The first edition of The Prudent Speculator was published on March 10, 1977, and we have not wavered in our commitment to Value investing, riding the market’s ups and downs while remaining focused on uncovering bargain-priced stocks for their long-term potential. More than 47 years later, we continue to partner with clients to keep them on the wealth-building path.

In 2018, Kovitz acquired AFAM Capital and The Prudent Speculator, expanding our capabilities, widening the opportunity set and improving the value-add for our clients. Through our partnership with Kovitz, we now offer personalized Financial Planning, comprehensive asset allocation counsel and tax strategy analysis (alongside your tax professional). While our equity track record put us on the map, we believe our comprehensive and customized wealth management adds value beyond simple investment returns. For example, this Insight is geared to help minimize your tax bill, thereby keeping more money in your pocket. After all, a dollar saved is a dollar earned.



In 1789, Ben Franklin wrote in a letter to French physicist Jean-Baptiste Le Roy, “Our new Constitution is now established, and has an appearance that promises permanency; but in this world nothing can be said to be certain, except death and taxes.”

We suspect Mr. Franklin would be impressed with American ingenuity, and not just of the industrial variety. The miracle of modern medicine and technological advancement has pushed off the inevitability of death, adding nearly two decades to life expectancy since Mr. Franklin penned his letter, while an army of accountants, financial professionals, lawyers and planners spend countless hours seeking ways to (legally!) minimize tax bills for Americans.

Happily, there are many possibilities to lower tax bills that do not require expensive accounting gymnastics, seven of which we detail in this Insight. Each includes real-world applications, our logic and a set of important considerations.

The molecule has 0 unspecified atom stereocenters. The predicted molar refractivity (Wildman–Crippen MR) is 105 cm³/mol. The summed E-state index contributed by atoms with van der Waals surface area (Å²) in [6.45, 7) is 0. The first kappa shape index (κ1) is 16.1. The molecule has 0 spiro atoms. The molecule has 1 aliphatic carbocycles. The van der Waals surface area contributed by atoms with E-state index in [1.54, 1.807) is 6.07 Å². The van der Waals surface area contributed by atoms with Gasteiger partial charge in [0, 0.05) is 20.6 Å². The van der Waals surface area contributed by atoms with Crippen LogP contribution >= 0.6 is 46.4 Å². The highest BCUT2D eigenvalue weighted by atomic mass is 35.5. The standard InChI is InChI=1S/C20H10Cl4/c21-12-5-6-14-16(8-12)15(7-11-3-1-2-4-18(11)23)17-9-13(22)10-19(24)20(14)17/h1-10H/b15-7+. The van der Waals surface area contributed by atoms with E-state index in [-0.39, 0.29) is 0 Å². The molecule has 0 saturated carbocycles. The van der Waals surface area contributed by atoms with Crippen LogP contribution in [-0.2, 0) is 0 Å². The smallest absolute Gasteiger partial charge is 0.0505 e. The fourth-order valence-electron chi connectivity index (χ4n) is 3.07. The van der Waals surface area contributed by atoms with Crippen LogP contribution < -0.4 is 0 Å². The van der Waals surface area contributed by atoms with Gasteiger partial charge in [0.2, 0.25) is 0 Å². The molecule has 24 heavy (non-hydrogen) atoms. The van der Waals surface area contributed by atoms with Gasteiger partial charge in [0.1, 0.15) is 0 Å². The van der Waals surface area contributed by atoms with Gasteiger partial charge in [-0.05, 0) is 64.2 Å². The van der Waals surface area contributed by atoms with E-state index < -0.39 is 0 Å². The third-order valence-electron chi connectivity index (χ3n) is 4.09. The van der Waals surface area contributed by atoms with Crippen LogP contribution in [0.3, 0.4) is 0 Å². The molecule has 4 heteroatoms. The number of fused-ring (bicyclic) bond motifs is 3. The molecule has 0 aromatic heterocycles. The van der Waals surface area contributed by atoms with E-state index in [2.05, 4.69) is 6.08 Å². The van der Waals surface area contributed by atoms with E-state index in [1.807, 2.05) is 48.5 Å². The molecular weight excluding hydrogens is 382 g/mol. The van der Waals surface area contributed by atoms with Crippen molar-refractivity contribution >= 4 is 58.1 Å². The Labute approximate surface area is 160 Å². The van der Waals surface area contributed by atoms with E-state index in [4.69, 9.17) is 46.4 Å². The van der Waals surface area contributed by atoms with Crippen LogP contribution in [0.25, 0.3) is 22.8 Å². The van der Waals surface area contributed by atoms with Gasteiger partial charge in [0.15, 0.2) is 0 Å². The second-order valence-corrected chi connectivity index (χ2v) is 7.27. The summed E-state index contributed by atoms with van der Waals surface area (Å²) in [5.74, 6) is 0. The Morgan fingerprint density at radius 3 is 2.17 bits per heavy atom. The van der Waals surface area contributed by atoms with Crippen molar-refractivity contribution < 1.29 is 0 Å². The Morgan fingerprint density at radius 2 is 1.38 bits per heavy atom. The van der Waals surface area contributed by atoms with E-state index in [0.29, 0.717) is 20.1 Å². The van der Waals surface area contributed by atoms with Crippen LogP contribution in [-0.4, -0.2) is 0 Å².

Overview: The annual gift tax exclusion permits gift-tax-free asset transfers to reduce your estate without affecting your lifetime gift tax exemption.

Example: In 2024, any person can gift up to $18,000 to another individual, free of gift tax. A married couple wanting to gift the maximum amount could combine each of their individual maximum amounts to give $36,000 to as many people as they desire. For example, if a couple has 5 grandchildren, they could give away $180,000 without any gift tax consequences.

Limits/Exceptions: Gifts above $18,000 (or $36,000 as a couple) per recipient will require filing a gift tax return and may reduce your lifetime estate and gift tax exemption. It’s worth noting that direct payment of tuition or medical expenses is not considered a taxable event and is not subject to the annual limitation.

Keep in mind: If your estate is federally taxable, seldom exists a bad time to make annual exclusion gifts.

Next Steps: As always, consult your financial advisor and tax professional before making these annual gifts. In partnership with Kovitz, our team is prepared to assist you in navigating annual gift tax exclusion nuances.


Overview: Strategically selling investments for a loss to offset capital gains can reduce tax liabilities. Net capital losses can also offset up to $3,000 of the current year’s ordinary income. The unused excess net capital loss can be carried forward to use in subsequent years.

Example: Suppose you bought 1000 shares of Company A stock for $50 per share in January 2024, and the price dropped to $40 per share by December 2024. You also bought 1000 shares of Company B stock for $30 per share in March 2024, and the price rose to $40 per share by December 2024. You decide to sell both stocks before the end of the year.

Here is how you can use capital loss harvesting to offset your capital gains:

You sell 1000 shares of Company A stock for $40 per share, resulting in a capital loss of $10,000 ($40,000 – $50,000).

You sell 1000 shares of Company B stock for $40 per share, resulting in a capital gain of $10,000 ($40,000 – $30,000).

You use the capital loss from Company A to offset the capital gain from Company B, resulting in a net capital gain of $0 ($10,000 – $10,000).

You can expect to pay no capital gains tax on the sale of both stocks, saving you money on your taxes and you may choose to reinvest the proceeds from the sale of both stocks in a similar (but not identical) investment to maintain your portfolio allocation. Of course, you might like Stock A (that had the loss) and you can repurchase it 31 days later without consequences.